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Lt. Commander
Join Date: Dec 2007
Posts: 120
# 114
01-24-2010, 08:28 PM
People don't seem to understand some basic facts about the operation of computers here, so let me put this real simply.

Software uses computational cycles on the computer when executed. If the software is intensive, it takes more computational cycles to be executed; all computer parts have a computational limit. The is nothing a piece of software can do, just be being run, that can physically overload hardware. Software is not a physical object, it is a logical construct, and doesn't physically exist, therefore it cannot physically alter hardware in any way just by being executed (in other words, anything short of overclocking the hardware, which STO obviously doesn't do). The most software can do is run your hardware at the aforementioned computational limit, putting your hardware at "full load"; there is no magical means by which one piece of programming can harm a computer whilst others do not, as all that differs from the hardware perspective is the size of the program in memory, and the number of computational cycles needed for execution. I hope this point has been sufficiently stated and reiterated.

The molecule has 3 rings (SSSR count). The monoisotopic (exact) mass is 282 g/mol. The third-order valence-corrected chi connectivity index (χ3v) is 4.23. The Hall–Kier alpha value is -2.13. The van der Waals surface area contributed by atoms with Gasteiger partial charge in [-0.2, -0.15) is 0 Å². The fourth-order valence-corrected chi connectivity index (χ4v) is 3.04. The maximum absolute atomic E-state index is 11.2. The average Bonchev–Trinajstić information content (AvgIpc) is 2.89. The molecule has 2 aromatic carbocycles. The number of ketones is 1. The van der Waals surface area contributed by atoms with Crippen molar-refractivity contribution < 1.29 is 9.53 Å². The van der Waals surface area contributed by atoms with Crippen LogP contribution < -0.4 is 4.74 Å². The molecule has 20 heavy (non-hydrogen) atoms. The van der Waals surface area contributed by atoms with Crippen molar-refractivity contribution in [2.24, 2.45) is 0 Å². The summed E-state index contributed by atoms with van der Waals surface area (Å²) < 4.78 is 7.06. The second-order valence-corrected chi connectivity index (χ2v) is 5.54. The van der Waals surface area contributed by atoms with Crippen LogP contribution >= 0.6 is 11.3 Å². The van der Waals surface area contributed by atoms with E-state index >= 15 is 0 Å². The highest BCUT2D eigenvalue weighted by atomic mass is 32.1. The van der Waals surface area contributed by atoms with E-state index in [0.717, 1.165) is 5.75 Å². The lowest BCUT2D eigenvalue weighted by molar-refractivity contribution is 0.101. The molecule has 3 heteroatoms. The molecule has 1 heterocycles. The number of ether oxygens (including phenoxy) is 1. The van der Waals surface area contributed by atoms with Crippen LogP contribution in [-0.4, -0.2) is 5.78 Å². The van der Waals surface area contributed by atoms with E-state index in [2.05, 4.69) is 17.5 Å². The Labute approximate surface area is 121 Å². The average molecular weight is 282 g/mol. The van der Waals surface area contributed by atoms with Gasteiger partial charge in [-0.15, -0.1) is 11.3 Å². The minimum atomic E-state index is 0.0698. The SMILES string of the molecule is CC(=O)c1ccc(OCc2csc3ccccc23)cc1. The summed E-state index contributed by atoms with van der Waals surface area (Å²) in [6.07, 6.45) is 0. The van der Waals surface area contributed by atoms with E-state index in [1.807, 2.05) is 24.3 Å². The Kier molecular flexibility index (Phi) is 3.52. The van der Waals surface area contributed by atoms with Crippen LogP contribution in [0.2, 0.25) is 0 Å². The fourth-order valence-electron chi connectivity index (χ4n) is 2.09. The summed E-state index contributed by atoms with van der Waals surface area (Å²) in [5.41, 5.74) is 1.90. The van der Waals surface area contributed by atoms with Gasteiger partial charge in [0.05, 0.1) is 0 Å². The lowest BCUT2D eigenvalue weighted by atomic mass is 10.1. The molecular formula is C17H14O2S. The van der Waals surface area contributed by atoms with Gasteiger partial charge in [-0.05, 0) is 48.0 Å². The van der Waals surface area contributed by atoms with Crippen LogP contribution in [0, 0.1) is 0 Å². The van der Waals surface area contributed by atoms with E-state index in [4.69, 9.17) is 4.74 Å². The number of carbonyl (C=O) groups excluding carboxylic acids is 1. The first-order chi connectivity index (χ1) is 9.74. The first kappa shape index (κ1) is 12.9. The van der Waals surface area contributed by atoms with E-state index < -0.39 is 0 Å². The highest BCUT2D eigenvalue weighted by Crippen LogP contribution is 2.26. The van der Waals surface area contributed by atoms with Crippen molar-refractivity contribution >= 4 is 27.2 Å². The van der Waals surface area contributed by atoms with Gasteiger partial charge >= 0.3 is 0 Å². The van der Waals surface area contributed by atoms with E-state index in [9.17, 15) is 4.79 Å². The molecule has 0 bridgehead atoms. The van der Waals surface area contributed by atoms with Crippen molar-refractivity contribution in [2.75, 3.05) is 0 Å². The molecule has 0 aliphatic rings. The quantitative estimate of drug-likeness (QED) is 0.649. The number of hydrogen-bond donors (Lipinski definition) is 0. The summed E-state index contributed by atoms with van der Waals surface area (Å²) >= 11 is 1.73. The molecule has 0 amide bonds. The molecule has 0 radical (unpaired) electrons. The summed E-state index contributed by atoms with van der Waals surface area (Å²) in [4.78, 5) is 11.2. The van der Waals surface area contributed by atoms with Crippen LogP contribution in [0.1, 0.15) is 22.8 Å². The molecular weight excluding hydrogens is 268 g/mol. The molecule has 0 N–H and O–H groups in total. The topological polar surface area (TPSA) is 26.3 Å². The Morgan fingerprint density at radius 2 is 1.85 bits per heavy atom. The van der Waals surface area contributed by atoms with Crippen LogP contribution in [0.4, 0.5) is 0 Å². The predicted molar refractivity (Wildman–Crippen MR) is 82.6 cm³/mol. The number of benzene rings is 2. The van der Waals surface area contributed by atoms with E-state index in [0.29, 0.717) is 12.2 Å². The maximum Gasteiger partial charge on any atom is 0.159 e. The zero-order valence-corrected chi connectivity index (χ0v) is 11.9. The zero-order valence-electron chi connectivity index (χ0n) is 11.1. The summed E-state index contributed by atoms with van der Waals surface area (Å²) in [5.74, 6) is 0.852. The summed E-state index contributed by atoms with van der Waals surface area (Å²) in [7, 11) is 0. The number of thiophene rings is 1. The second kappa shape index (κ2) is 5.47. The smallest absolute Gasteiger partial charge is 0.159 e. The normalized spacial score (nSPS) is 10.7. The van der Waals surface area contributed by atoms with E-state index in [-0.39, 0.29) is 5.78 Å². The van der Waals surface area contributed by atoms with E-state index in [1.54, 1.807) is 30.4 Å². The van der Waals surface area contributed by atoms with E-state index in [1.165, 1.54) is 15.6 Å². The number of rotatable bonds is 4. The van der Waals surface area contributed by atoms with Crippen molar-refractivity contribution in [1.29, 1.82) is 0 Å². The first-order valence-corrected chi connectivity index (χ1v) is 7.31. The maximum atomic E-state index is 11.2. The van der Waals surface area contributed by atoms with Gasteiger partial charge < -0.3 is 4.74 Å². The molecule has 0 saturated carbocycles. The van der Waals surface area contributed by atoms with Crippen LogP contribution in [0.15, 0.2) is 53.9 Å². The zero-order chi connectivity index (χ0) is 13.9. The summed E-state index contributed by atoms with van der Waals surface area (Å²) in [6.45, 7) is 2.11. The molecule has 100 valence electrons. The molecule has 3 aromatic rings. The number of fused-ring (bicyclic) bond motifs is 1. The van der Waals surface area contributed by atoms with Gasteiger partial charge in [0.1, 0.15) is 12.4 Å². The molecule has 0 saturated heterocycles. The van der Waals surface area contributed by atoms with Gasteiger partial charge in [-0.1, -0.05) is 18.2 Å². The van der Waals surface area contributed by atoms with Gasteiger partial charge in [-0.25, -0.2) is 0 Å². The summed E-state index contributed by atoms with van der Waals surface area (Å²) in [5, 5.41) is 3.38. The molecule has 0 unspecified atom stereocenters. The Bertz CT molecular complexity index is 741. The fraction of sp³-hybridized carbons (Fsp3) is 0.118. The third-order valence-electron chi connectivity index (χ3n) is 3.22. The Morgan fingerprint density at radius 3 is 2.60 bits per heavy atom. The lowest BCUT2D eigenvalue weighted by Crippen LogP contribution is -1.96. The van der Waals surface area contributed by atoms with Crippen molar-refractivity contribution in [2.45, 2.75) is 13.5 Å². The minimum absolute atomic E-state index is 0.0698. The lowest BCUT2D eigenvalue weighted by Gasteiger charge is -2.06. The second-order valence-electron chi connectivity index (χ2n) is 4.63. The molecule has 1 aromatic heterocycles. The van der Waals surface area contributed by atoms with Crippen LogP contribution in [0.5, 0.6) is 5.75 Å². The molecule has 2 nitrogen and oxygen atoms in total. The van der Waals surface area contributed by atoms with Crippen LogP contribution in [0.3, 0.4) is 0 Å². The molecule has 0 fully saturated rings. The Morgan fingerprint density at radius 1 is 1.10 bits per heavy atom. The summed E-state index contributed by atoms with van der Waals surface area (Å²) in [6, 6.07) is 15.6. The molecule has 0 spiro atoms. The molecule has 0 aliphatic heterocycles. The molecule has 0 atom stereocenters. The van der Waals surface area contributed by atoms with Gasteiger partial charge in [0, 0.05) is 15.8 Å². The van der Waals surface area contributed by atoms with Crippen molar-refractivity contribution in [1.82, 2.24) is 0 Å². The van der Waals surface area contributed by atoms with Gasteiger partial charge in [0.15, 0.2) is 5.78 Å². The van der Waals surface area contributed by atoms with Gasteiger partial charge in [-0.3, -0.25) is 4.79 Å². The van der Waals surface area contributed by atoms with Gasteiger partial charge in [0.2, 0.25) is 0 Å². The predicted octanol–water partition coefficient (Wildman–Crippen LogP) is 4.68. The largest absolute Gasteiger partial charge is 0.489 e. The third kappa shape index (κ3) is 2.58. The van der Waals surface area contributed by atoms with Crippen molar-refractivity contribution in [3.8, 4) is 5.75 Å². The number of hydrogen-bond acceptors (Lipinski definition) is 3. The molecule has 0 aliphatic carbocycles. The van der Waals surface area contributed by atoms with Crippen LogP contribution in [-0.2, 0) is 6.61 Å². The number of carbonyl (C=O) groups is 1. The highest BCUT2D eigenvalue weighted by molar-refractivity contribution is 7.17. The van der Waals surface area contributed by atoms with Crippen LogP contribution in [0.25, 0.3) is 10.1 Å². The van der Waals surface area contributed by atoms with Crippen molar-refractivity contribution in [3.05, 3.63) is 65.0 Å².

So, with that in mind, here's a breakdown of what you can and can't blame Cryptic for:

You can blame Cryptic for software that puts hardware under a heavy load, insofar as you can blame them for making a high-end, system-intensive game (which should have been the understanding upon purchase).

You cannot blame Cryptic if your hardware is incapable of taking said heavy load. Yes, under certain circumstances, STO can computationally max out hardware, which most games do not, but hardware is designed to run in such a state for prolonged periods. CPUs and GPUs are designed to run at 100% load if the component is good, well maintained, and not subject to imprudent levels of overclocking; as such STO does nothing that a given piece of hardware is not designed to do.

To reiterate yet again, software can do nothing but consume computational cycles, and that, in itself, cannot harm hardware no matter how much it maxes that hardware out, because in a proper setting, hardware is designed for such function. In fact, there would be no point in making a processor which couldn't operate at its computational capacity (even though half the Netburst chips couldn't, but I digress), because then you wouldn't be getting the advertised level of performance for said hardware.